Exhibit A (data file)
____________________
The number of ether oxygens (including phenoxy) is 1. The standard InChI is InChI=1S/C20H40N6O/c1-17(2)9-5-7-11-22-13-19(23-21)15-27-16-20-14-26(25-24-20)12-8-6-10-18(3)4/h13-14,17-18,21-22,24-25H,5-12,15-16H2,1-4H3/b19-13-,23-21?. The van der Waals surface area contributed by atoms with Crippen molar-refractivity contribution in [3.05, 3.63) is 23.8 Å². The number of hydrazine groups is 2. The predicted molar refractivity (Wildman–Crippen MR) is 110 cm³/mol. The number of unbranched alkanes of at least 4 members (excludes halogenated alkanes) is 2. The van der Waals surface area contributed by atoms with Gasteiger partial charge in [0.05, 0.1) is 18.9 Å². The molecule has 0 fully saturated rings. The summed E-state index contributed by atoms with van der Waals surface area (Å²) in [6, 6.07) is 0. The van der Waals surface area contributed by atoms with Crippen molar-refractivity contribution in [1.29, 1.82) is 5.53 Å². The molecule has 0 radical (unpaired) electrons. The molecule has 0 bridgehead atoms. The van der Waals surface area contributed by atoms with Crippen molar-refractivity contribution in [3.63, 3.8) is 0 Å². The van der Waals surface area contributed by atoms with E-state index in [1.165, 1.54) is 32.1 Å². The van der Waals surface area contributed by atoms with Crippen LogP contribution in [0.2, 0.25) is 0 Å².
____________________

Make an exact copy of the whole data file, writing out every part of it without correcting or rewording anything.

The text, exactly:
The number of ether oxygens (including phenoxy) is 1. The standard InChI is InChI=1S/C20H40N6O/c1-17(2)9-5-7-11-22-13-19(23-21)15-27-16-20-14-26(25-24-20)12-8-6-10-18(3)4/h13-14,17-18,21-22,24-25H,5-12,15-16H2,1-4H3/b19-13-,23-21?. The van der Waals surface area contributed by atoms with Crippen molar-refractivity contribution in [3.05, 3.63) is 23.8 Å². The number of hydrazine groups is 2. The predicted molar refractivity (Wildman–Crippen MR) is 110 cm³/mol. The number of unbranched alkanes of at least 4 members (excludes halogenated alkanes) is 2. The van der Waals surface area contributed by atoms with Gasteiger partial charge in [0.05, 0.1) is 18.9 Å². The molecule has 0 fully saturated rings. The summed E-state index contributed by atoms with van der Waals surface area (Å²) in [6, 6.07) is 0. The van der Waals surface area contributed by atoms with Crippen molar-refractivity contribution in [1.29, 1.82) is 5.53 Å². The molecule has 0 radical (unpaired) electrons. The molecule has 0 bridgehead atoms. The van der Waals surface area contributed by atoms with Crippen molar-refractivity contribution in [3.63, 3.8) is 0 Å². The van der Waals surface area contributed by atoms with E-state index in [1.165, 1.54) is 32.1 Å². The van der Waals surface area contributed by atoms with Crippen LogP contribution in [0.2, 0.25) is 0 Å².